Percutaneous endoscopic gastrostomy does not affect quality of life in HNC patients
Prophylactic insertion of percutaneous endoscopic gastrostomy (PEG) tubes does not improve quality of life in patients with head and neck cancer (HNC), a recent study has shown.
Researchers enrolled 181 HNC patients (median age, 64 years; 73.5 percent male) who had had PEG tubes inserted before receiving cancer treatment. The European Organization for Research and Treatment of Cancer Quality of life questionnaire (EORTC-QLQ) was used to quantify the study outcome.
Participants were categorized into three groups according to the use of the feeding tubes: total nutrition (group A; n=149), supplemental nutrition to complement oral food intake (group B; n=17) or no use of the feeding tube (group C; n=15).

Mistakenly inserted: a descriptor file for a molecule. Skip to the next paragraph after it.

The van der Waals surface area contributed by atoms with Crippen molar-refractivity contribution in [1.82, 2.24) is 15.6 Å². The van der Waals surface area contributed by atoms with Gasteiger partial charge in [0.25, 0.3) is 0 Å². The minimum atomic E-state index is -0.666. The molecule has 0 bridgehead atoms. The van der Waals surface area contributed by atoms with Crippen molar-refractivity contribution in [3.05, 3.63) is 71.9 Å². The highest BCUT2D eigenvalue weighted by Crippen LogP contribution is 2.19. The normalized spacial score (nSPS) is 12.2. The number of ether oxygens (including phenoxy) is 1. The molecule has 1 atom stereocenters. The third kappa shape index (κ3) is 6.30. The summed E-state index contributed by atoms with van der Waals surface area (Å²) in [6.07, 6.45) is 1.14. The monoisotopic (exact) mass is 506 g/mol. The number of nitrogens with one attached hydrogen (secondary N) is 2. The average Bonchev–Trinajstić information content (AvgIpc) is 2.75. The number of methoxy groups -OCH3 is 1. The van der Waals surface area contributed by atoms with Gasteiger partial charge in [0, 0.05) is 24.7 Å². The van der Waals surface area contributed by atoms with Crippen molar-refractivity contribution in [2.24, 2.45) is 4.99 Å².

At a median of 21.6 months after PEG insertion, 50.3 percent (n=91) of the patients agreed to be interviewed over the phone. Median overall QLQ scores at follow-up for groups A, B and C were 50.0, 41.6 and 58.3, respectively. Statistical significance was not achieved (p=0.378).
However, analysis by individual scales revealed important differences. Bodily function, for example, appeared to be better in patients who used PEG tubes less (median scores: group A, 66.6; group B, 80.0; group C, 93.3; p=0.034). No such differences were found for social, cognitive and emotional function.
Similarly, symptom burden of fatigue (p=0.869), pain (p=0.375) and nausea/emesis (p=0.667) were all unaffected by the use of PEG tubes.
There were significant differences in the subjective evaluations of PEG tubes. Those in groups A and B, for example, generally perceived PEG tubes to be beneficial and were more open to undergoing a repeat procedure in the future.